Cintas First Aid And Safety Location Earns VPP Star Site Certification

OSHA’s Voluntary Protection Program recognizes Cintas location as a top worksite for safety and health management and practices. Plus, old uniforms get a new ride.

Last week, Cintas Corporation’s First Aid and Safety Location in Canton, Ohio was formally honored as a Voluntary Protection Program Star certified location by the Ohio Occupational Safety and Health Administration (OSHA).

The Voluntary Protection Program (VPP) Star program was created by OSHA to recognize stand-out worksites that have comprehensive, successful safety and health management systems. Companies that have earned a VPP Star designation have achieved injury and illness rates at or below the national average of their respective industries and have established strong workplace hazard control programs.

During the presentation at the Pro Football Hall of Fame, Michael Smith, the location’s General Manager, accepted the honor on his team’s behalf.

“Being recognized by the Ohio Board with VPP Star certification is a tremendous honor for us,” Smith said. “We have dedicated employee-partners at our location, and they are invested in maintaining a safe workplace for each other. Gaining VPP certification was a long, thorough process, but it means so much to everyone here at this operation.”

Voluntary Protection Program
August 11, 2023 VPP Ceremony at the Pro Football Hall of Fame (Photo: Business Wire)

 

OSHA established VPP to promote effective and cooperative worksite safety and health in both private industry and at federal worksites.

Achieving VPP certification is rigorous. Businesses must demonstrate that management and employees work cooperatively – and proactively – to prevent workplace accidents by implementing a comprehensive safety and health management system and maintaining injury and illness rates below national Bureau of Labor Statistic averages for their respective industries.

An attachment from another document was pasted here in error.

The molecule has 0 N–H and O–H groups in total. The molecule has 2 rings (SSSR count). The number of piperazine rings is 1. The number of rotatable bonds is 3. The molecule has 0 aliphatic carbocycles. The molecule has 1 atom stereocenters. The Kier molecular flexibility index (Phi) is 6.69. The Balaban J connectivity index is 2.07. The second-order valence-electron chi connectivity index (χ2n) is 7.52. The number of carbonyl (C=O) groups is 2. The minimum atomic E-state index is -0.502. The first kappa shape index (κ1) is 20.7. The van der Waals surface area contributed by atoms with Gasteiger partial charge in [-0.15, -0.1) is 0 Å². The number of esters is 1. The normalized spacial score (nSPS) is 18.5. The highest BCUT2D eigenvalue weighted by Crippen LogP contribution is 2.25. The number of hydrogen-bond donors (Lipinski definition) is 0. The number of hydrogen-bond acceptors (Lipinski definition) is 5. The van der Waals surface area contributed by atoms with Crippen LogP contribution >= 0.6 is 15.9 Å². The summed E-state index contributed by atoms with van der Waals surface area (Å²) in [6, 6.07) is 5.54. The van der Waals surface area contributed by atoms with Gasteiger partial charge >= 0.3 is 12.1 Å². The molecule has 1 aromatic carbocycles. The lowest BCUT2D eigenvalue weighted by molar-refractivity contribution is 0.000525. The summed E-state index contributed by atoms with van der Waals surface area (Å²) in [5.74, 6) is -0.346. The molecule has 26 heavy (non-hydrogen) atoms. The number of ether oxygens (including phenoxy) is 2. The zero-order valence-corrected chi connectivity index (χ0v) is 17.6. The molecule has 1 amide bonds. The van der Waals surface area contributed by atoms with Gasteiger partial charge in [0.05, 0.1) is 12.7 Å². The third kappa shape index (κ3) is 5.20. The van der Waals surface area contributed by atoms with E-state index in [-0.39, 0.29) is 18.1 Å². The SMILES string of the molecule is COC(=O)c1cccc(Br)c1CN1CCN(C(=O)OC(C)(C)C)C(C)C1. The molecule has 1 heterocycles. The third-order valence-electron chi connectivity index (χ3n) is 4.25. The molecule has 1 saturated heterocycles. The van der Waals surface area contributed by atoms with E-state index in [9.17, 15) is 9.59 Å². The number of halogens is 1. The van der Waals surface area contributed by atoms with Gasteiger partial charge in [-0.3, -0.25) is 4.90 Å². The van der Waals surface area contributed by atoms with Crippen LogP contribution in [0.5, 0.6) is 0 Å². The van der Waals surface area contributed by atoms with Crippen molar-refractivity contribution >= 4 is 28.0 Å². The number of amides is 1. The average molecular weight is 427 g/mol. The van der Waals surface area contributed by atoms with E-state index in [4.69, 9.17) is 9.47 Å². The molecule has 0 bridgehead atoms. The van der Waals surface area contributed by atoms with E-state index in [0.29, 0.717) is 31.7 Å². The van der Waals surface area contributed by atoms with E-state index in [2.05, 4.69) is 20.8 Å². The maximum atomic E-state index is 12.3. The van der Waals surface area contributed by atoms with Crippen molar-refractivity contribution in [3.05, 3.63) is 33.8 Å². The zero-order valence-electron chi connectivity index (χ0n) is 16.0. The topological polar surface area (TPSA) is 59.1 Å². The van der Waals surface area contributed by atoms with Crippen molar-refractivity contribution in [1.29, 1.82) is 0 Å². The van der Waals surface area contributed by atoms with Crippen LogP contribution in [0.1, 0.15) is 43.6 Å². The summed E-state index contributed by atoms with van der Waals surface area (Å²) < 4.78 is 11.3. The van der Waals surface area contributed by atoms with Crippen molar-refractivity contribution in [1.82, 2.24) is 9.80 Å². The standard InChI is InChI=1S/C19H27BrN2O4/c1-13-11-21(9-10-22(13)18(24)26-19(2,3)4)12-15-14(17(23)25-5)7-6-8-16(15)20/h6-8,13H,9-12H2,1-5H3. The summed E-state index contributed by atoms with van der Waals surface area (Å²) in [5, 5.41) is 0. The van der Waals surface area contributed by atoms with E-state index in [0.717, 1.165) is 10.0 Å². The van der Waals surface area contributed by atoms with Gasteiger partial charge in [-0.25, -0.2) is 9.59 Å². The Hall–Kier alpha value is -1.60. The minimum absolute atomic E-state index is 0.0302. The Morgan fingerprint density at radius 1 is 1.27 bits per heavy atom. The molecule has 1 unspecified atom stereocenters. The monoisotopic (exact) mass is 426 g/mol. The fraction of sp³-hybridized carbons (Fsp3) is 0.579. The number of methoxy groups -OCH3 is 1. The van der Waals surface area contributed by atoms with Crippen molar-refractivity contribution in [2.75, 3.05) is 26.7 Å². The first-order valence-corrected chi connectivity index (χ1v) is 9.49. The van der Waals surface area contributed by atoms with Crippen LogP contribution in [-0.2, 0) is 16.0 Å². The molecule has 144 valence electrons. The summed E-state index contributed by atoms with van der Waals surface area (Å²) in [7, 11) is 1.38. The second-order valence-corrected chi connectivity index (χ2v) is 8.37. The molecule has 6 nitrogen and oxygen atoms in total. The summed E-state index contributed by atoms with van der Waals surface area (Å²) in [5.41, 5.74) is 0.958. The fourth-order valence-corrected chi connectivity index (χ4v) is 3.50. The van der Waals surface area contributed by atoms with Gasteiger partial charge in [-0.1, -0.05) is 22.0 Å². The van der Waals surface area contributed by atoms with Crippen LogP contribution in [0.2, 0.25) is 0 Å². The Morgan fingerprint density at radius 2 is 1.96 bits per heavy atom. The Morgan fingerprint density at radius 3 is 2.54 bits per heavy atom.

This program is OSHA’s official recognition of the outstanding efforts of employers and employees who have achieved exemplary occupational safety and health. To remain in the program, VPP participants must be re-evaluated every three to five years.

As of August 2023, 125 Cintas facilities in the U.S. are VPP Star certified.

“The most important requirement for earning this distinction is that the location management team and the front-line employee-partners must work together toward the common goal of eliminating workplace injuries and illnesses,” said Stephen Jenkins, Cintas Director of Health & Safety, whose department oversees the company’s VPP certification process. “Without this critical element, a company will not qualify for this recognition. We’re incredibly proud of our employee-partners’ dedication to working collaboratively to maintain safe and healthy worksites throughout our company.”

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Honda Uniforms Hit The Road In New Vehicles

Cintas Corporation recently collaborated with Honda to help give new life to end-of-life rental uniforms worn at the automaker’s U.S. manufacturing and R&D facilities in Alabama and North Carolina. The uniforms were turned into shredded fibers used in sound-absorbing insulation in Honda and Acura automobiles.

Cintas’ involvement in Honda’s program reinforced the company’s ambition to identify new ways to extend the usable life of its products and create circular economies when possible.

“Partnering with Honda on a program like this exemplifies our goal of leading A Shared Drive for Better,” said Christy Nageleisen, Vice President of Environment, Social & Governance (ESG) at Cintas. “We were excited to help find new uses for our end-of-life workwear products.

“It takes collaboration and curiosity for these types of opportunities to materialize,” Nageleisen continued. “We’re always looking for new opportunities to partner with customers on sustainability initiatives. Combining our different perspectives helps us identify innovative new solutions.”

Here’s how it works: Cintas uniforms worn by Honda associates were evaluated after the laundering process. Recyclable end-of-life garments were then sent to a vendor to make “shoddy,” a textile created by shredding existing fabrics and re-spinning them into a new textile, usually containing multiple colors. The shoddy was then sent to one of Honda’s vendors to be made into insulation, which was installed in new vehicles.

This program was unique to Honda, but Cintas anticipates its efforts to identify new uses for end-of-life products will continue.

“We’re always looking to explore products’ additional use cases, including repurposing an end-of-life product,” said Bryan Colpo, Cintas Director of Merchandising.

Watch the video below to see how it all happens:


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